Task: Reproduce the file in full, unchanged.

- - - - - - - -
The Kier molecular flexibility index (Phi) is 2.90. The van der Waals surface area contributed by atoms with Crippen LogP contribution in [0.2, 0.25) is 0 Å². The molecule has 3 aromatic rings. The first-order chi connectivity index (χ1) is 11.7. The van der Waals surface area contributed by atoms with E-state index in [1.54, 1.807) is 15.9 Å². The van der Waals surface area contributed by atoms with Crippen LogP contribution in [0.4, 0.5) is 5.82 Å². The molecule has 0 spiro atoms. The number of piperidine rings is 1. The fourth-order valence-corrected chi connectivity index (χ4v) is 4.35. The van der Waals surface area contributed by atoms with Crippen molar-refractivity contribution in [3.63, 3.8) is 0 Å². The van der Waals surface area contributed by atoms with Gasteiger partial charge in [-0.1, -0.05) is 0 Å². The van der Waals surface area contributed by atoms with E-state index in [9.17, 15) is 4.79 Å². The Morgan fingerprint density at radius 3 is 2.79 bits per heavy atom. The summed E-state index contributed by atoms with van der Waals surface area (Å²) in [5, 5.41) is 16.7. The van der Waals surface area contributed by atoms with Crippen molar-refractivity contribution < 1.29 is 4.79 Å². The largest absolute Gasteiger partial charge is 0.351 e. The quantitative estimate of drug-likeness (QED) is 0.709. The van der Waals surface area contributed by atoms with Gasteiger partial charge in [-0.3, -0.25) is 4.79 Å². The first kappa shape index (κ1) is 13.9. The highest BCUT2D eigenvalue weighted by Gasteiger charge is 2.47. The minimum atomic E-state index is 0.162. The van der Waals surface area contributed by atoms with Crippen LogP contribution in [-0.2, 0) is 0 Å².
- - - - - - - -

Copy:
The Kier molecular flexibility index (Phi) is 2.90. The van der Waals surface area contributed by atoms with Crippen LogP contribution in [0.2, 0.25) is 0 Å². The molecule has 3 aromatic rings. The first-order chi connectivity index (χ1) is 11.7. The van der Waals surface area contributed by atoms with E-state index in [1.54, 1.807) is 15.9 Å². The van der Waals surface area contributed by atoms with Crippen LogP contribution in [0.4, 0.5) is 5.82 Å². The molecule has 0 spiro atoms. The number of piperidine rings is 1. The fourth-order valence-corrected chi connectivity index (χ4v) is 4.35. The van der Waals surface area contributed by atoms with Crippen molar-refractivity contribution in [3.63, 3.8) is 0 Å². The van der Waals surface area contributed by atoms with Gasteiger partial charge in [-0.1, -0.05) is 0 Å². The van der Waals surface area contributed by atoms with E-state index in [9.17, 15) is 4.79 Å². The Morgan fingerprint density at radius 3 is 2.79 bits per heavy atom. The summed E-state index contributed by atoms with van der Waals surface area (Å²) in [5, 5.41) is 16.7. The van der Waals surface area contributed by atoms with Crippen molar-refractivity contribution < 1.29 is 4.79 Å². The largest absolute Gasteiger partial charge is 0.351 e. The quantitative estimate of drug-likeness (QED) is 0.709. The van der Waals surface area contributed by atoms with Gasteiger partial charge in [-0.3, -0.25) is 4.79 Å². The first kappa shape index (κ1) is 13.9. The highest BCUT2D eigenvalue weighted by Gasteiger charge is 2.47. The minimum atomic E-state index is 0.162. The van der Waals surface area contributed by atoms with Crippen LogP contribution in [-0.2, 0) is 0 Å².